So don’t forget to vote for your local farmer's market at and spread the word!  Big thanks to everyone who has already voted!

Friday, July 16, 2010

Amaranth Overview

Amaranth is a beautiful plant! Take a look at the spectacular blossoms from the amaranth variety 'love lies bleeding' produced during last year's summer crop.

But growing these hearty show-stoppers in your garden may not be your first choice if your goal is enough production to feed your family, but WAIT! Did you know that these plants produce tasty greens you can sauté just like you would spinach? And, from what I've read, the greens don't cook down as much as spinach either. (If you've ever sautéed spinach then you know how unnerving that can be! You never have enough!)

Here are three varieties we are growing this summer at the UC Davis Good Life Garden...

Elephant Head Amaranth

Hopi Red Dye Amaranth

Love Lies Bleeding Amaranth (see photo above with blossoms)

The photo directly above shows how our gardener Arlene is keeping the plants bushy in order for them to produce more greens. Basically she will keep topping the main stalk of the plant. (That white spot in the middle of the photo is the tip of the topped stalk.) This process will slow the plant from sending out the lovely blossoms packed with grain, but at the same time encourages the plant to sprout more of its bushy, tasty leaves.

If you miss sautéeing winter season greens, give amaranth greens a try for the summer and fall!

Wednesday, July 14, 2010

Tomato Troubles: BLOSSOM END ROT

Tomato blossom end rot is annoying to say the least, but fear not! You are not the only one who has this issue!

Today's entry is an answer for Kate, one of our beloved fans, and addresses the problem that she is having with her tomatoes. Above you will see a photo of her poor tomato. Most of her tomatoes have a hard brownness at their ends. Kate has correctly identified the issue as a lack of calcium, but wants to know what it is and how she can fix it.

First of all, it looks to me like you have a classic case of tomato blossom end rot. The University of California Division of Agriculture and Natural Resources describes the problem in detail in their free publication "Growing Tomatoes in the Home Garden:"

  • Water-soaked spot on blossom end of fruit enlarges and darkens, becomes sunken and leathery. Affects both the green and ripe fruit, and is more common in sandier soils.

Probable Cause
  • Calcium nutrition and water balance in the plant, aggravated by high soil salt content and fluctuating soil moisture.

  • Maintain even soil moisture
  • Amend planting area with organic matter such as compost to improve water retention.
  • Avoid heavy applications of high-nitrogen fertilizer.
  • Soils that are deficient in calcium may be amended with gypsum.
Kate, for some reason I remember that you were concerned about the sandy soil where you planted your garden. If this is the case try amending your soil with gypsum which you can obtain at most nurseries. The packaging will let you know how much to add. Also try to be sure to maintain even soil moisture. If you are concerned that the soil around your tomatoes is not evenly moist then add some compost around your plants to improve the water retention. (On a side note, what is that black and white enamel(?) background on which you took this photo? It looks so cool and vintage!)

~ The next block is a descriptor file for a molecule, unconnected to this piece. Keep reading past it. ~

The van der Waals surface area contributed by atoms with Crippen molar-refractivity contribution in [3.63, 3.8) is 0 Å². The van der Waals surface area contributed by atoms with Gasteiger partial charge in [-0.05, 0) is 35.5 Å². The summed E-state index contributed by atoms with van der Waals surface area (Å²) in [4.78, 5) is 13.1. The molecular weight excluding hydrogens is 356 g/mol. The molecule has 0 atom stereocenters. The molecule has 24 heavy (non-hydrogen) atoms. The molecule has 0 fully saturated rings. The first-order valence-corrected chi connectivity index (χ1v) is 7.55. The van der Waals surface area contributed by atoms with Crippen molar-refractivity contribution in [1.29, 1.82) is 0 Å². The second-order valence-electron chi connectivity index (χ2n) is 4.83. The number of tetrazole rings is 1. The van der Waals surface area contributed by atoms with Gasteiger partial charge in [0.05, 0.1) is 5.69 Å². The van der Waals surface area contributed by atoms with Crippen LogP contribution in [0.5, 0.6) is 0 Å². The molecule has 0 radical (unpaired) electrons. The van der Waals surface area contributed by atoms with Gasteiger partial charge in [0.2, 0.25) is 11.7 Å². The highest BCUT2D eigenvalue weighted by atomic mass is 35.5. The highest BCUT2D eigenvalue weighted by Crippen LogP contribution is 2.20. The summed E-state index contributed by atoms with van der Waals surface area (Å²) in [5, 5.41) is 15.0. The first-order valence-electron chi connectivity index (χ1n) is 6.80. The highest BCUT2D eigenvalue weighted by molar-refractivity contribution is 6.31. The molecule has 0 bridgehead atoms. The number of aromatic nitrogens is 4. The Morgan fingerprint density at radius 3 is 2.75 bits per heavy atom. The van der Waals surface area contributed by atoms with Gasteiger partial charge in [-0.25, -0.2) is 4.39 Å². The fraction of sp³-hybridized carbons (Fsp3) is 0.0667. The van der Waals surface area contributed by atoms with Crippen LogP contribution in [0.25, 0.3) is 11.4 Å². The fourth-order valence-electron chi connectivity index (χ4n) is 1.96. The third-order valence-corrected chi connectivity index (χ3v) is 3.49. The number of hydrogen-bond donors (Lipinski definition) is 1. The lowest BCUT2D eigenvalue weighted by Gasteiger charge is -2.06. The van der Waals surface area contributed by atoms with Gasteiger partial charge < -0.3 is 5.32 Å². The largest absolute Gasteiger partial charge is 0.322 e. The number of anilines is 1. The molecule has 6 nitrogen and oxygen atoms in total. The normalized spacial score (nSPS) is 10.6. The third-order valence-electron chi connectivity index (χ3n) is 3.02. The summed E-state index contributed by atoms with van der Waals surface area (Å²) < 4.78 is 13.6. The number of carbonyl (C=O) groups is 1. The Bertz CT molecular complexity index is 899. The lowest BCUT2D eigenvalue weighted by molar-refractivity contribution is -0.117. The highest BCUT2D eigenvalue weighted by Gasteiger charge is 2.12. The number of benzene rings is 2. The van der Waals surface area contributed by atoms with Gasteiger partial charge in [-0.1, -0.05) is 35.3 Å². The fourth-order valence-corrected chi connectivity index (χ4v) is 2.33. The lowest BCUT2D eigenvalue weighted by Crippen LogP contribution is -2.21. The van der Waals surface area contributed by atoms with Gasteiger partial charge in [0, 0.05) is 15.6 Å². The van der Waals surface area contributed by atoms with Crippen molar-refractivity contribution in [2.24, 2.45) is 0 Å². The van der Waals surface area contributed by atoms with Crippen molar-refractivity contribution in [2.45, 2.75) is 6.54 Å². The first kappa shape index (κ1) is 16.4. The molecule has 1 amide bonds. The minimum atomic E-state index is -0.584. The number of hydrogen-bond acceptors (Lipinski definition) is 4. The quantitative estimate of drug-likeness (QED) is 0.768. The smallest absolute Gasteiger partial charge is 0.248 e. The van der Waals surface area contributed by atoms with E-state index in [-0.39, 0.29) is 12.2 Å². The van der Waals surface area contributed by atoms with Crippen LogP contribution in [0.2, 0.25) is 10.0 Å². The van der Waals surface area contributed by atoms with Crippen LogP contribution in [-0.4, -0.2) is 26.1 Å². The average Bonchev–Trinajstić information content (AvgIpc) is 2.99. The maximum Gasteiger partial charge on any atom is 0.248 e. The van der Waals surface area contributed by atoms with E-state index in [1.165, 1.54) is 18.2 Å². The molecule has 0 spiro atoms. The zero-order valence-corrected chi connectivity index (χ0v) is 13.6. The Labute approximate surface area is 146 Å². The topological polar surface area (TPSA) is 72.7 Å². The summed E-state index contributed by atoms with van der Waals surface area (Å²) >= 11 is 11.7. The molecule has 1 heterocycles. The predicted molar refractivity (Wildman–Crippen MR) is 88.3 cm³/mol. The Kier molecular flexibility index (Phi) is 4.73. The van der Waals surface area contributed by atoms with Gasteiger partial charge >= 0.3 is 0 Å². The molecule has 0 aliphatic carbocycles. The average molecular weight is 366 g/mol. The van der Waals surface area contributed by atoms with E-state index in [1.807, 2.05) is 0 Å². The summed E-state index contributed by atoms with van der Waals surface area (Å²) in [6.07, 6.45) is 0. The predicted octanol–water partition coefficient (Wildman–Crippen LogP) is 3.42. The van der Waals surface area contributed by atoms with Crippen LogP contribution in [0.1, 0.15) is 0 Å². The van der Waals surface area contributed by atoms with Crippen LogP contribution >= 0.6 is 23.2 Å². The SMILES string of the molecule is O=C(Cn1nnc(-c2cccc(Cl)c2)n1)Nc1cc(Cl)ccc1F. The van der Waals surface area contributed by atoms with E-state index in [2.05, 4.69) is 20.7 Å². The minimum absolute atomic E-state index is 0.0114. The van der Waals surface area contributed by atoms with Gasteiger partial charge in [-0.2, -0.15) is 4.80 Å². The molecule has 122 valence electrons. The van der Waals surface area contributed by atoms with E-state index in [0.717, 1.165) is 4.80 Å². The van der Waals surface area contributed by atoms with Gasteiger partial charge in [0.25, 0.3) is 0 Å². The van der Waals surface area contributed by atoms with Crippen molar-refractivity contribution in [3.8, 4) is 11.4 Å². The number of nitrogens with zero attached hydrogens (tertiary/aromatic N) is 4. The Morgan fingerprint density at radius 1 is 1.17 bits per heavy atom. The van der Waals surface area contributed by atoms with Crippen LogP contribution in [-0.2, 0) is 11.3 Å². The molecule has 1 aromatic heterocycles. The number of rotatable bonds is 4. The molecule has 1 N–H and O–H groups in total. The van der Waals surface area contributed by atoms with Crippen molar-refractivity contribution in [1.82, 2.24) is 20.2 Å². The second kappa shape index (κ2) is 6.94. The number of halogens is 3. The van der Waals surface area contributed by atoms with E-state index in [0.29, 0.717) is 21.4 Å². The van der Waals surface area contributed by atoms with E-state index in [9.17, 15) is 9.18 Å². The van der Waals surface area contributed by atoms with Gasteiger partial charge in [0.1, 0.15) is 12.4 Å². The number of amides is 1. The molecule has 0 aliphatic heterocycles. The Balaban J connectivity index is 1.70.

Does anyone else have some suggestions? Have you ever added gypsum to remedy this kind of problem in your home garden? How did you do it and what were the results?

Tuesday, July 13, 2010

NPR Interviews our Landscape Architect & Gardener!

We are so excited to let you know that this morning UC Davis Good Life Garden landscape architect Christina DeMartini Reyes, and gardener Arlene Kennedy were interviewed on Capital Public Radio's program INSIGHT.

You can hear the interview here. It is just the first few minutes of the segment. I hope you enjoy it! Do you have any questions about the garden for either Arlene or Christina? Let us know!

Christina DeMartini Reyes
UC Davis Landscape Architect

Arlene Kennedy
UC Davis Good Life Garden

Monday, July 12, 2010

Tennis Shoes? Flips Flops? Or Do You Garden in Rubber Boots Too?

"Use what talent you possess: the woods would be very silent if no birds sang except those that sang best."

- Henry Van Dyke

Angela, the author of the Gardening in My Rubber Boots blog, claims this is her gardening motto. And Angela, we think your an amazing gardener and blog writer, which is why on this Blog Recommendation Monday we want you to visit Gardening in My Rubber Boots.

Angela is a gardener living in the Seattle, Washington area, who loves hedges and formal gardens with cottage inspiration. She has a small vegetable garden and 2 hens (Henny Penny and Hazel) and 1 rooster (Brownie). Whats really great about this blog is that Angela blogs about so many different topics, at the top of her page she has the tabs Flower and Garden, Chickens, Veggies, and Garden Tours. So if you are only interested in flowers or stories about her chickens you don't have to sift through a ton of articles in an effort to find what your really looking for.

Two features of Angela's blog we love are her "Wordless Wednesdays" and Book Reviews. On Wednesdays she only posts picture(s) or a video (and a little caption) but how great is that? At work and need a break? Escape for just a second to Angela's garden and look at what new photo she is sharing!

Her book reviews are also very useful, and don't worry, this isn't a commitment to a gardening book club. It is just as it sounds, her review of a gardening book. Good, bad or indifferent, her reviews can save you from that moment you get when your reading a book that just really isn't working and your brain says "Cannot continue! Not enjoying this!"

Whether your passions involve flowers, chickens or vegetables, Gardening in My Rubber Boots is worth taking a look at!

Thursday, July 8, 2010

BLOG RECOMMENDATION MONDAY: Rock Out with the Heavy Petal Blog

This week we are rockin' out in the garden with Andrea Bellamy, the creator of the Heavy Petal blog.

Andrea's blog focuses on sustainable practices, and garden design for small urban spaces. Located in Vancouver, British Columbia, Canada, she brings her West coast ideas to the world of blogging.